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Camano Island produces a bandit for our times

The author of a new book on the Barefoot Bandit talks about how the unlikely kid from Camano became a cult figure, greatly abetted by social media.

'Bandit' author Jackson Holtz

'Bandit' author Jackson Holtz Sue Frause

Reading an article in The Herald, "Island County next for ‘Bandit' case," I could only imagine the media craziness encircling the city of Coupeville here on my home island of Whidbey later this summer. That’s when Colton Harris-Moore, who recently pleaded guilty to federal charges in Seattle’s U.S. District Court, will answer to state allegations. It’s unlikely that he’ll face trial.

If you don’t know Colton, aka the Barefoot Bandit, he’s the Camano Island kid who made headlines as a 15-year-old crook. The teenager went on to international notoriety as he eluded cops in nine states for two years, committing nearly 100 crimes. Currently, he’s behind bars at the Federal Detention Center in SeaTac, sharing a cell with a white-collar criminal and reading Joseph Campbell.

Herald reporter Jackson Holtz was one of the first reporters to cover the story when it broke in 2007. Having written more than 100 articles about the Barefoot Bandit, Holtz developed a national following, and now he’s authored a book. Fly, Colton, Fly: The True Story of the Barefoot Bandit was published by New American Library in April 2011 and is the first book about Colton Harris-Moore. The 244-page Penguin paperback, which includes black and white photographs, focuses on Colton’s upbringing, the people in his life, the burglary victims, and his criminal adventures.

Holtz, who previously wrote for The Associated Press in Seattle (covering the Capitol Hill massacre of 2006) and The Oregonian, is soft-spoken and matter of fact. Over lunch at The Sisters in Everett, a quasi-cafeteria for many of The Herald reporters and staff, he doesn’t think it’s a big deal that he wrote the 244-page book in a mere five weeks. Granted, he took time off from the paper to do so, but the quick turn-around is impressive.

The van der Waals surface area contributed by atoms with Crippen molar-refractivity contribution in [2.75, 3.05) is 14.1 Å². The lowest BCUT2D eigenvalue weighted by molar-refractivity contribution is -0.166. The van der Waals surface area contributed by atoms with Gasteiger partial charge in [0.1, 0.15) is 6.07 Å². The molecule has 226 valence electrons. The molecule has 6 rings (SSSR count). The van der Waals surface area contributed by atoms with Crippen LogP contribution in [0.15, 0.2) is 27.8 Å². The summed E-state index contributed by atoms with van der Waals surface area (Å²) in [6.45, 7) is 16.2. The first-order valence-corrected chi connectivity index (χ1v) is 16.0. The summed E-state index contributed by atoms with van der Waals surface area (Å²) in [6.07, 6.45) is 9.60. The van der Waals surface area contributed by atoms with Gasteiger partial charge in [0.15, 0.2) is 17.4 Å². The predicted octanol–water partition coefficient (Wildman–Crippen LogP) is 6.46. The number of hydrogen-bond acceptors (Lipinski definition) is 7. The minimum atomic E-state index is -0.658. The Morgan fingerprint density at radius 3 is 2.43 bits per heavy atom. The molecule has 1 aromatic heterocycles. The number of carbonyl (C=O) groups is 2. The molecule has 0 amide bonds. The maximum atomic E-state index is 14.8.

Holtz said the book came to be after people encouraged him to write one. His response was a simple, “Why not try?” He wrote a detailed proposal that included chapter outlines and a summary, submitted it to a literary agent who was recommended to him, and New American Library snapped it up. Last October they made a handshake deal, and Holtz sent off the 65,000-word book to the New York publisher five weeks later. “It was fun as a reporter to write in chapters, as opposed to 20-inch stories,” said Holtz.

During his five weeks of writing the book, Holtz spoke to numerous experts and made trips to Camano Island, Coupeville, and the San Juan Islands to interview people. Holtz said it would have been interesting to interview Colton, but it didn’t happen. “It would have added another dimension,” said Holtz, “but the story is as close to the truth as we can get and provides as many angles as possible.” He describes his book as an “analysis of a psychological, flying, American folk hero — plus the added element of American mythology.”

Holtz says Colton Harris-Moore is “a sad story,” and that he was in fact two people: Colton as the kid in jail, and Colton who became the Barefoot Bandit, the folk hero. Whereas folk heroes of old were violent (“think Dillinger and Bonnie & Clyde”), Colton was not. Holtz is also aware that many people don’t like that Colton has been heroized. Now 20 years old, he’s been described as everything from “Jesse James of the Facebook age” (Rinker Buck, "Flight of Passage") to a 21st century Billy the Kid.

During his crime spree, the teenager became something of a cult figure. He also had the advantage of technology, including Facebook and Twitter. “He was a social criminal,” said Holtz. In doing a simple search for Colton Harris-Moore on Facebook, dozens of pages surface, with Colton Harris-Moore, The Barefoot Bandit being among the most popular (39,000+ people “like” it).

Jackson Holtz has been promoting his book through readings, interviews, and appearing on TV. As far as a film based on Run, Colton, Run, he says there are no movie deals yet. But if there are, he wants the movie to be “true to the story” in terms of Colton’s life. As far as life back at The Herald, not all that much has changed. There’s no new office, just the same small cubicle. With the front page of the Colton-Harris Moore “Captured!” edition hanging above his desk.

Sue Frause is a Whidbey Island freelance writer and photographer. You can reach her at sue@suefrause.com.


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